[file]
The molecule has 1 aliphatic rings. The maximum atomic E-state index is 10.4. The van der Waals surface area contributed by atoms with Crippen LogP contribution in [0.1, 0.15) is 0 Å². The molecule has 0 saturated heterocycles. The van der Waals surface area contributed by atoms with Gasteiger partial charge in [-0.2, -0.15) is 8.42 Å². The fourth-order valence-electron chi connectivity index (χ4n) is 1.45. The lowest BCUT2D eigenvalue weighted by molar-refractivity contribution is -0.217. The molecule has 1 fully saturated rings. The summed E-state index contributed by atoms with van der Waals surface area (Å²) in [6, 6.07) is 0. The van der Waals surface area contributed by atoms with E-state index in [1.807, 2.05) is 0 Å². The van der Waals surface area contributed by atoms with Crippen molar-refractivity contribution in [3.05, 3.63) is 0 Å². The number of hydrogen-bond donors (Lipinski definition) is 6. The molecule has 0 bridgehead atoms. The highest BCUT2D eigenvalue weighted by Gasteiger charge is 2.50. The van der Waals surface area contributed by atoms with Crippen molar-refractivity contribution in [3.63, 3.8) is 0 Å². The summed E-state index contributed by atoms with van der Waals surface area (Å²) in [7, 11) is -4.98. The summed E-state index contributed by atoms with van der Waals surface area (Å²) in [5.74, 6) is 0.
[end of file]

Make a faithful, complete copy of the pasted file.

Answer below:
The molecule has 1 aliphatic rings. The maximum atomic E-state index is 10.4. The van der Waals surface area contributed by atoms with Crippen LogP contribution in [0.1, 0.15) is 0 Å². The molecule has 0 saturated heterocycles. The van der Waals surface area contributed by atoms with Gasteiger partial charge in [-0.2, -0.15) is 8.42 Å². The fourth-order valence-electron chi connectivity index (χ4n) is 1.45. The lowest BCUT2D eigenvalue weighted by molar-refractivity contribution is -0.217. The molecule has 1 fully saturated rings. The summed E-state index contributed by atoms with van der Waals surface area (Å²) in [6, 6.07) is 0. The van der Waals surface area contributed by atoms with E-state index in [1.807, 2.05) is 0 Å². The van der Waals surface area contributed by atoms with Crippen molar-refractivity contribution in [3.05, 3.63) is 0 Å². The number of hydrogen-bond donors (Lipinski definition) is 6. The molecule has 0 bridgehead atoms. The highest BCUT2D eigenvalue weighted by Gasteiger charge is 2.50. The van der Waals surface area contributed by atoms with Crippen molar-refractivity contribution in [3.63, 3.8) is 0 Å². The summed E-state index contributed by atoms with van der Waals surface area (Å²) in [7, 11) is -4.98. The summed E-state index contributed by atoms with van der Waals surface area (Å²) in [5.74, 6) is 0.